The main thing is respect.


Somehow many believe that a Muslim and a non-Muslim cannot become very close, primarily because of food or rather they cannot enjoy the same food together. As seen in our traditional Malaysian open houses, the non-Muslims have no qualms about eating the food served whereas many Muslims were careful when partaking in the food, unless they are certain that the food and cutleries were “halal”.

My experience is different from the norm. I served in the Navy for many years and in the course of my service, I got along very well with my colleagues of different races and religions. We respected each other’s religion, culture, language, beliefs and what-have-you. And I realized that food was really not the stumbling block to becoming close friends; it was actually the respect for each other.

I became a close friend with an oppo (naval slang for shipmate). Not only was late Yeop a close friend, his family was also our neighbours in the Naval base for many years. And our families became close friends over the years. We would walked over to each other’s home at any time and the kids played and ate at each other’s home like their own. I remember that I used to fry potato chips for the kids on weekends and they boasted to their relatives that I made the best potato chips. I guess that was before KFC came to town. As a respect to the many friends who visited our home, we kept our home pork-free or “halal”.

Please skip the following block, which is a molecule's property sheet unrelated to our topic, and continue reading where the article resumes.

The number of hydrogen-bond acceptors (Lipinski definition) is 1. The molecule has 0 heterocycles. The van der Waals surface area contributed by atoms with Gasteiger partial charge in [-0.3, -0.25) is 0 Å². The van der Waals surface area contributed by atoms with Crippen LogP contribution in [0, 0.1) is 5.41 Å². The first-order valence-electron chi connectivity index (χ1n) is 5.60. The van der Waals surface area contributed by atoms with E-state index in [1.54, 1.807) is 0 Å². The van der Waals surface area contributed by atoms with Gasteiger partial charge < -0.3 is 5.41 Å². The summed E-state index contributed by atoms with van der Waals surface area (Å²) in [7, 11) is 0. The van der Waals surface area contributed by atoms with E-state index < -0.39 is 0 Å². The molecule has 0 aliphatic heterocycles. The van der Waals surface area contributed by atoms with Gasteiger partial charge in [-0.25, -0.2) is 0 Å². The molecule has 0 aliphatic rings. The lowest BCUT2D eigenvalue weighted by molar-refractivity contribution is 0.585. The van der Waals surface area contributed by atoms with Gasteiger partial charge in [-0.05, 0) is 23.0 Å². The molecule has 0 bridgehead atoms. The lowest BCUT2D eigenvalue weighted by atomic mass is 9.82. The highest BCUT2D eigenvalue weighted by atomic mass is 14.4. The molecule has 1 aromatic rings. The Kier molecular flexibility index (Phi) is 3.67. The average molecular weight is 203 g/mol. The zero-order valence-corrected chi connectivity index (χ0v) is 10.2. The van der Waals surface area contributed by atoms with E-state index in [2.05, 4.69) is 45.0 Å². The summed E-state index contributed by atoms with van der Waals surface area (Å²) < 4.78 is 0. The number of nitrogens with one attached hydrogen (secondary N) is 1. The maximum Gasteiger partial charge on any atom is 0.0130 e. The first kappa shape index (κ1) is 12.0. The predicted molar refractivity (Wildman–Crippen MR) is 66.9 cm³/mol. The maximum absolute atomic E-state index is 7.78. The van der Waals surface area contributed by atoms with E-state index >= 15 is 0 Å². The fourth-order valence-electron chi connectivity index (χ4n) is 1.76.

Over time, late Yeop’s wife Fatimah (Pat) and my wife Jo became bosom friends. They share several interests like gardening, house decorations, making dresses, cooking and others. After we got posted away, we continued to visit each other and sometimes slept over. Pat has no qualms about staying at our home for a week or two, and she will cook some traditional Malay dishes like assam pedas, lontong, kari ikan and beef stew which we enjoy very much and Jo will cook Chinese dishes like mehoon kuih, watan hor and others. Of course we still keep our home “halal”.

She told us that a few of her friends had asked her why she “dared” to stay and eat in our home, and she assured them that our home is as “halal” as a Muslim home.
So there you have it; food is really not the problem. The main thing is RESPECT.